Right you are now saying, but people who can use two languages with equal ease in a range of situations are rarely found; how can multi-competence be normal?  But this is accepting that the target of L2 learning is indeed equivalent to an L1, the balanced bilingual; anyone who does not achieve equivalence in the L2 to their L1 is in some sense a write-off.  Schachter (1988) and Bley-Vroman (1989) both use this as  a means of demonstrating the unavailability of UG in L2 learning.  But why should monolingualism and monolingual competence be the target?  The efficient L2 user is not an ersatz native speaker but a different type of being; the wrong yardstick is being used if we compare him or her to a monolingual.  The interlanguage assumption was that we should not compare the grammars of L2 learners to those of natives; this did not go far enough in that the ultimate destination of interlanguages was still seen as monolingual competence.  Much of the research in the SLA field has been carried out by researchers coming from monolingual cultures, often English in particular; too little research has emerged from countries where bilingualism is taken for granted, say the countries of Central Africa.  We may have been stressing the peculiarity and the difficulty of L2 learning because of our own cultural assumptions.  

So the motivation behind the concept of multi-competence was partly to try to avoid monolingual prejudices.  A person who is using a second language to whatever extent is not a deficient native speaker functioning at, say, 20% of the monolingual norm but a multi-competent user functioning at 120% of the monolingual.  Rather than lamenting continually how bad L2 learners are, we should commiserate with monolinguals about the language deprivation that has cut them off from their natural multilingual potential.  Studying language acquisition in monolinguals may be as relevant as studying walking in people with one leg.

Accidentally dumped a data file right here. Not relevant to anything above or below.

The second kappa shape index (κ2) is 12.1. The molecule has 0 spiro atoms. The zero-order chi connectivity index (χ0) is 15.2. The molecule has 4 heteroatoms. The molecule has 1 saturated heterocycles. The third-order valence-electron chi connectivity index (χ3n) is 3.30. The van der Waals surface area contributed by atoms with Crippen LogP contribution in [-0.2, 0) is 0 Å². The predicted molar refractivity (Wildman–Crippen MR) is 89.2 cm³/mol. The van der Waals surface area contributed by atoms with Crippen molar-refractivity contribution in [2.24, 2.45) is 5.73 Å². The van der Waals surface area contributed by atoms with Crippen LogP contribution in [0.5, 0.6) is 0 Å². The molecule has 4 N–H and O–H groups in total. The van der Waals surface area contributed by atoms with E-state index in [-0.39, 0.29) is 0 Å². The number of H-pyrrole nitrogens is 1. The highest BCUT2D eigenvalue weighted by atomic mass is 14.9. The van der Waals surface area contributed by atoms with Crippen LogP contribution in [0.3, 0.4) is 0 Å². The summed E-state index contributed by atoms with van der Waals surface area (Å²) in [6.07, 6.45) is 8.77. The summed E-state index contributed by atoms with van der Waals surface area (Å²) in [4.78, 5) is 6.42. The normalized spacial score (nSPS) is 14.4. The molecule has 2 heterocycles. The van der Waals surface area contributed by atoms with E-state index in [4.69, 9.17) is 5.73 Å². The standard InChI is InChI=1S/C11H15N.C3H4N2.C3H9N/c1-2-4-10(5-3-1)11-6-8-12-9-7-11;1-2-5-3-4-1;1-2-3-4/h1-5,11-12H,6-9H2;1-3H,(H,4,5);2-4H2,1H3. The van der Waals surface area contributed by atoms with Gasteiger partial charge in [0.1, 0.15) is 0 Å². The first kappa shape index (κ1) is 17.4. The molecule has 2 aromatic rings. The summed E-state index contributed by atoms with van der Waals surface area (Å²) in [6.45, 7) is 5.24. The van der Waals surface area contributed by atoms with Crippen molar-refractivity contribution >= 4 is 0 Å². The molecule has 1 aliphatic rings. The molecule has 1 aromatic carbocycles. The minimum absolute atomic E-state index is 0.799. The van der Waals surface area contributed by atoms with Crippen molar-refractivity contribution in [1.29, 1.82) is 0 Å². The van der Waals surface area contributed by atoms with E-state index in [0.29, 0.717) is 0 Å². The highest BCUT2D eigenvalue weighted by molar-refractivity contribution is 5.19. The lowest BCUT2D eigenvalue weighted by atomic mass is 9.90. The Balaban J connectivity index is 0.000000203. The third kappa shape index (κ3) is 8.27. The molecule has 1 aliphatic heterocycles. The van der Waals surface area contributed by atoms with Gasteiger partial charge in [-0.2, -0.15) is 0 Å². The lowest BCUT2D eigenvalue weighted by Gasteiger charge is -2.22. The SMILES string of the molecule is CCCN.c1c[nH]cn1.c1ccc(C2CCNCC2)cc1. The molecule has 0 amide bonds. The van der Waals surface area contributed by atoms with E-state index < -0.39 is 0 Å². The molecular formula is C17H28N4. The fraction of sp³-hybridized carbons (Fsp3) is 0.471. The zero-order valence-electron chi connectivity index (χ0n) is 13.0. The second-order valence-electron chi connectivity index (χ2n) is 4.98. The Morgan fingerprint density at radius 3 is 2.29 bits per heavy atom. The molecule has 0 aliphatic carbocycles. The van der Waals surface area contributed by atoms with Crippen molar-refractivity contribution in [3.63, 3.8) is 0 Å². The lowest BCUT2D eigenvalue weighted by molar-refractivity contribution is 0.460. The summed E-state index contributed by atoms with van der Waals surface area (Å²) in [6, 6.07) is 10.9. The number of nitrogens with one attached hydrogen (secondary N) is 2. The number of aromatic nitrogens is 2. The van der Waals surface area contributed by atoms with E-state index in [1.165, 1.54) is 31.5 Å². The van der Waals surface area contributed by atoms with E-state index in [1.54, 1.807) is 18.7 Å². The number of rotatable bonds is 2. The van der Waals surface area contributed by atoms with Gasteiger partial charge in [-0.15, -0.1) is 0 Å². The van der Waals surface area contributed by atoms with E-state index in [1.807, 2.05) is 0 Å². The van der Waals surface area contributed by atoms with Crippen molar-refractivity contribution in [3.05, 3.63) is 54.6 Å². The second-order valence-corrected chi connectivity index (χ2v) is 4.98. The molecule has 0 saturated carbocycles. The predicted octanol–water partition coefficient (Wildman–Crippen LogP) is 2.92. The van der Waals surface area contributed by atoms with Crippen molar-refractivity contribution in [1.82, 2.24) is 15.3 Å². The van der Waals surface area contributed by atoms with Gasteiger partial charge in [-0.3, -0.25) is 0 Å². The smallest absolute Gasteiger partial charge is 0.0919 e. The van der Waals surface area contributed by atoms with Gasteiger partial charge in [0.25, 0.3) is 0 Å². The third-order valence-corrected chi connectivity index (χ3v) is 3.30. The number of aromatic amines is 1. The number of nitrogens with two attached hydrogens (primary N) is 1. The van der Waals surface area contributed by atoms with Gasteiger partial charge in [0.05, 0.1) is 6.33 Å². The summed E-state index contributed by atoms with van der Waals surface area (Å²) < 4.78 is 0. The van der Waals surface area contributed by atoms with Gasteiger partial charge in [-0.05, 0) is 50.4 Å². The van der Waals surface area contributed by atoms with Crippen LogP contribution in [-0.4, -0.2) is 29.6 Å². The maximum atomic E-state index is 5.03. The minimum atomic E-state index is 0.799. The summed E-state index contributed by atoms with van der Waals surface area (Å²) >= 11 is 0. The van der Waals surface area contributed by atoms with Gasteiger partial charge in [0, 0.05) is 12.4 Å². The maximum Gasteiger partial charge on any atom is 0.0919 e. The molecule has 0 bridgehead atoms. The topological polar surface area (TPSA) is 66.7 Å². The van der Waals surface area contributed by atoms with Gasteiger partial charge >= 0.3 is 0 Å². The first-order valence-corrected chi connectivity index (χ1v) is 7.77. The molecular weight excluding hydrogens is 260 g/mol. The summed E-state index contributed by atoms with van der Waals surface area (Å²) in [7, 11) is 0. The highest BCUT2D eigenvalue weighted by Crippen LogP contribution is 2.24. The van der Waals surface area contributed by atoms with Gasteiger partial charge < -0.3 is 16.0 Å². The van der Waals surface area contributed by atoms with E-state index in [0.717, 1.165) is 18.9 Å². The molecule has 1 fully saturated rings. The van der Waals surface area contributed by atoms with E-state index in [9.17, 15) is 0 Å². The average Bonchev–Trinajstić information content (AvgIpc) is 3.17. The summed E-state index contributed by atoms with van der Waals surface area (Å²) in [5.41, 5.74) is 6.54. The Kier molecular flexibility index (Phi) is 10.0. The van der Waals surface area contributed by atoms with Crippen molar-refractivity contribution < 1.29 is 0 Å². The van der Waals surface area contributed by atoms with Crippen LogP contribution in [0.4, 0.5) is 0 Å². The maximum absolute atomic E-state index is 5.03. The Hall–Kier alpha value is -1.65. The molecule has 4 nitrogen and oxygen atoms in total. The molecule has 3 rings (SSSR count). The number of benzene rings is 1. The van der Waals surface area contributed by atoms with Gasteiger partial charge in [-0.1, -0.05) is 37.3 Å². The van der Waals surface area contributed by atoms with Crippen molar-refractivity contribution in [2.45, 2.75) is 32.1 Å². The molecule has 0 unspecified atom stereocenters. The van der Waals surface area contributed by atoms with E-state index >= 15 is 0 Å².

As you can see, I have found the concept of multi-competence a stimulating source of ideas on L2 learning.  Exploring this concept leads to byways of L2 learning and linguistics I hardly dreamt existed; in particular it introduced me to the neglected work of the 1950s on language contact (Weinreich, 1953) and of the 1970s on polylectal grammars (Bailey, 1973), both of which have multi-competence overtones.  The concept of multi-competence also leads to a revision of the UG hypothesis in L2 learning in terms of continuously switchable parameters rather than two alternative values, to be developed in Cook (in preparation).  Whether multi-competence has more precise value in its own right will depend on research specifically carried out to put its claims on a firmer basis.  Having started it in a light-hearted spirit as a jeu d'esprit, I have begun to wonder whether it is does not reflect a serious need in our field to shift to a perspective in which knowing a second language is taken to be normal rather than possessing merely one.